Samuel’s early death from cancer is a tragedy for the struggle for justice as well as for his family and friends, but his sacrifice for La Guajira will not be in vain. His legacy inspires every leader in La Guajira and beyond —from climate activists, to Wayuu ‘Outsou’ dreamers, to the frontline defenders navigating times of uncertainty in the region. His life and his struggles are woven into the fabric of our collective struggle, urging us to act, to remember, and to transform.

Samuel has always been an incredible collaborator for LMN when delegations went to Colombia.This included all the delegations organised by US-based Witness for Peace (in some of which LMN has participated) and the International Mission in Colombia for the ISDS (Investor State Dispute Settlement) case in 2023, which generated a flow of work on this topic for LMN. He was part of a speaker tour organised by LMN in 2015 around the time of the BHP Annual General Meeting that October. He returned to Europe for a speaker tour around the Glencore AGM in May 2022. He assisted in the production of the publication The Magic of Responsibility. In multiple other ways throughout these years, Samuel has been of enormous support for the work of LMN. 

Samuel outside the BHP AGM in London in 2015

May the memory of our beloved friend Samuel, ‘El Oso’, inspire us all to continue the struggle until victory is won.  In his words: “If we do not create a conscience in the Guajira territory, what awaits us in 20 or 30 years is a black spot in the Colombia sea, but that is also what motivates us every day to say ‘No more Cerrejón’. I am one of the ones who believed that the people of La Guajira can evict this monster from our territory. I imagine a Guajira where Cerrejón no longer exists.”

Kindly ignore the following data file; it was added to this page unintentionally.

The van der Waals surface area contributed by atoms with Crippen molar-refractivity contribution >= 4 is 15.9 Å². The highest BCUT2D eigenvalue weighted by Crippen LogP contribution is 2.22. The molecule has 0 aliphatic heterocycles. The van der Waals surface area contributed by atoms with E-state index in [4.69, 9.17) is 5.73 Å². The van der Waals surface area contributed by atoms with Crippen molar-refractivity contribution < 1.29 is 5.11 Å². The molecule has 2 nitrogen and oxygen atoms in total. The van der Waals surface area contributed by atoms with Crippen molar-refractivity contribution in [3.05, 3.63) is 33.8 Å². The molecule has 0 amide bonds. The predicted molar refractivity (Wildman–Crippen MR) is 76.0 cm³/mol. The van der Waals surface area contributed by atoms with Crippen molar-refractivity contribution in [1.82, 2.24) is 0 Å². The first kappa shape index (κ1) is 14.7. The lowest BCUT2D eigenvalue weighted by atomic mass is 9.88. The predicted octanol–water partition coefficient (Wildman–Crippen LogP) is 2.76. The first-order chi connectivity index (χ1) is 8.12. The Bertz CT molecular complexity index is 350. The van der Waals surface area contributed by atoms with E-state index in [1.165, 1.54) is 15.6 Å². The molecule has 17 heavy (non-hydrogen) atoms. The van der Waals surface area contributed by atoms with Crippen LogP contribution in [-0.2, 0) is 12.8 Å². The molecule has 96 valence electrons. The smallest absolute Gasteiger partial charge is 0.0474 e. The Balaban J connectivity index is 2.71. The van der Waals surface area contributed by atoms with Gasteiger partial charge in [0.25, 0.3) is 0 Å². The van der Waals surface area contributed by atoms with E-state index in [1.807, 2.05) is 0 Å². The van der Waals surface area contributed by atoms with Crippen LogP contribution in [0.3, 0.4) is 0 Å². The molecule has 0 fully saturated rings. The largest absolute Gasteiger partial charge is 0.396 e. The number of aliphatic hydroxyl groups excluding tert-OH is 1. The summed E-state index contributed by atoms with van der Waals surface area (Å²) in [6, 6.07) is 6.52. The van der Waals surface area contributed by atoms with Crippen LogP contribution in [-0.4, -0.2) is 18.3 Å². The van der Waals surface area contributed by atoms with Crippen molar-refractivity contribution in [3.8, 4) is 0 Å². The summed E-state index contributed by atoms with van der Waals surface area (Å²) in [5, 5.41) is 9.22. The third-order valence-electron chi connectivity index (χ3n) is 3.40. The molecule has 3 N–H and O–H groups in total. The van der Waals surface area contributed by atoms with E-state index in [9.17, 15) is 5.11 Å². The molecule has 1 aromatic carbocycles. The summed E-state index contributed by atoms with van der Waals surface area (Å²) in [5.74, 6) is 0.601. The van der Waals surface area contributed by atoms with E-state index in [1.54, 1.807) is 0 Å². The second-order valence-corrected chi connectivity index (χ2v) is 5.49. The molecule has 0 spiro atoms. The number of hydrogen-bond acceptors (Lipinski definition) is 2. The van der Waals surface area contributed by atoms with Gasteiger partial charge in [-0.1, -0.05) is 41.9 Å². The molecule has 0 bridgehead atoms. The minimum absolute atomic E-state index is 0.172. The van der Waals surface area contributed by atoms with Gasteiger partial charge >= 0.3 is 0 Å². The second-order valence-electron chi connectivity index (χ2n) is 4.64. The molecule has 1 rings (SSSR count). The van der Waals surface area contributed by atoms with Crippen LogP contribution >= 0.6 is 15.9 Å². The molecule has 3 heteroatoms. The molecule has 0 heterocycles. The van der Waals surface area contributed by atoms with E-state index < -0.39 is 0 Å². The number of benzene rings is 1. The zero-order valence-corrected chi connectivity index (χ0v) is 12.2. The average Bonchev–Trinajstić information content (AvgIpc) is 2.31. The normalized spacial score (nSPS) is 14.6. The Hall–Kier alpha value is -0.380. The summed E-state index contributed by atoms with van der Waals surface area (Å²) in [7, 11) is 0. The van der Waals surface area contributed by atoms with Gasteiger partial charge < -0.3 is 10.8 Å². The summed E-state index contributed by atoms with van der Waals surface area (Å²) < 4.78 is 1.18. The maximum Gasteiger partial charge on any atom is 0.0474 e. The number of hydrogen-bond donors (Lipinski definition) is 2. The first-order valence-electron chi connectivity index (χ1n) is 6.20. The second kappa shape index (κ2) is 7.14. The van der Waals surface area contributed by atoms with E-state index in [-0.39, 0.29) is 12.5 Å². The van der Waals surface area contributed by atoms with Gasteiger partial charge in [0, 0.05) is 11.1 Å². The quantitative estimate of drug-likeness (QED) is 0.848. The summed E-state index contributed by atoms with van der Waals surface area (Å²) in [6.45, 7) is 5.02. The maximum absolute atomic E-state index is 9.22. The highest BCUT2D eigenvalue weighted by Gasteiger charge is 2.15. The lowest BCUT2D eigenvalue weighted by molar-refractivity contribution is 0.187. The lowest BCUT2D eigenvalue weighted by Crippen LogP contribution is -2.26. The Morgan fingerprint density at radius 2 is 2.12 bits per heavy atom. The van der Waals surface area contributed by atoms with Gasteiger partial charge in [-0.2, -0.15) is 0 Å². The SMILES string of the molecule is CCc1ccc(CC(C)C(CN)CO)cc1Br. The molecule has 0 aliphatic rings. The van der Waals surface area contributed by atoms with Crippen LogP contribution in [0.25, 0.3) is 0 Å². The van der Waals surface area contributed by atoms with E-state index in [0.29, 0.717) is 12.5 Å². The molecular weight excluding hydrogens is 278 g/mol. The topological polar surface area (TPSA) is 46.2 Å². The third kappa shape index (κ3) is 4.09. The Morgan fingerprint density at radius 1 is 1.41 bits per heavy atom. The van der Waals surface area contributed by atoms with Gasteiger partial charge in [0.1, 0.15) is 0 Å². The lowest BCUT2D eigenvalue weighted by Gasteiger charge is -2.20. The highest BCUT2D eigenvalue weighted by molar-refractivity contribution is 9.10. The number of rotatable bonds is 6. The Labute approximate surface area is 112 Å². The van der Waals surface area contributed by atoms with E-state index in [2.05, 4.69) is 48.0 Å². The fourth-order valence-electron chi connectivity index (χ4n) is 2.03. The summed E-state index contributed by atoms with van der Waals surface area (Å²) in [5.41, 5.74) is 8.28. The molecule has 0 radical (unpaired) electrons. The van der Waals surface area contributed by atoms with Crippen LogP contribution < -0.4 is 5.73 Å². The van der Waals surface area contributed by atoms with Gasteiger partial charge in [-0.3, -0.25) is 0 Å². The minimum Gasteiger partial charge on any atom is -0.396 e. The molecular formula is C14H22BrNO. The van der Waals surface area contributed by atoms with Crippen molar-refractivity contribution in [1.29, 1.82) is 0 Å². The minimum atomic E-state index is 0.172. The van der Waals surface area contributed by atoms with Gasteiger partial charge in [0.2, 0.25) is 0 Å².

Samuel with Avi Chomsky from North Shore Colombia Solidarity, Massachusetts, USA, and Richard Solly of London Mining Network, during a meeting at the Cerrejón mine in 2018

A tribute from Seb Ordonez from LMN member group War on Want

Descansa ya, descansa tranquilo, oso Samu. Vuela alto, sabiendo que tu memoria y tus enseñanzas permanecen entrelazadas y acuerpadas en cada uno de nosotros.

Gracias por tu lucha, que sigue viva: la lucha de los Bárbaros Hoscos, los ancestros Afro-Guajiros libres. Tu ternura y tu voz suave nos abrazan y son tierra fértil para todo lo que está por venir—sueños de reparación y restauración para Tabaco; de libertad y abundancia para La Guajira.

Para la familia y la comunidad: profundo amor para ustedes. Gracias por ese valiente y hermoso esfuerzo de regresar al territorio. A esa “dama reclinada, bañada por las aguas inmensas del Caribe”, a ese territorio lleno de vida, nuestra hermosa Guajira. Lo lograron, ya están ahí. Les abrazamos con fuerza y cariño.

Rest now, rest easy, Oso Samu. Fly high, knowing that your memory and teachings remain intertwined in each one of us.

Thank you for your struggle, which is still alive: the struggle of the Barbaros Hoscos – Surly Barbarians, Afro-Guajiro ancestors who fought and won for freedom. Your tenderness and your soft voice embrace us and are fertile ground for all that is to come – dreams of reparation and restoration for Tabaco; of freedom and abundance for La Guajira.

To the family and community: deep love for you all. Thank you for that brave and beautiful effort to return Samuel to the territory. To that ‘lady laying down, bathed by the immense waters of the Caribbean,’ to that territory full of life, our beautiful Guajira. You have made it, you are there. We send you hugs of warmth, hugs of gratitude.

Samuel Arregoces 1

El Oso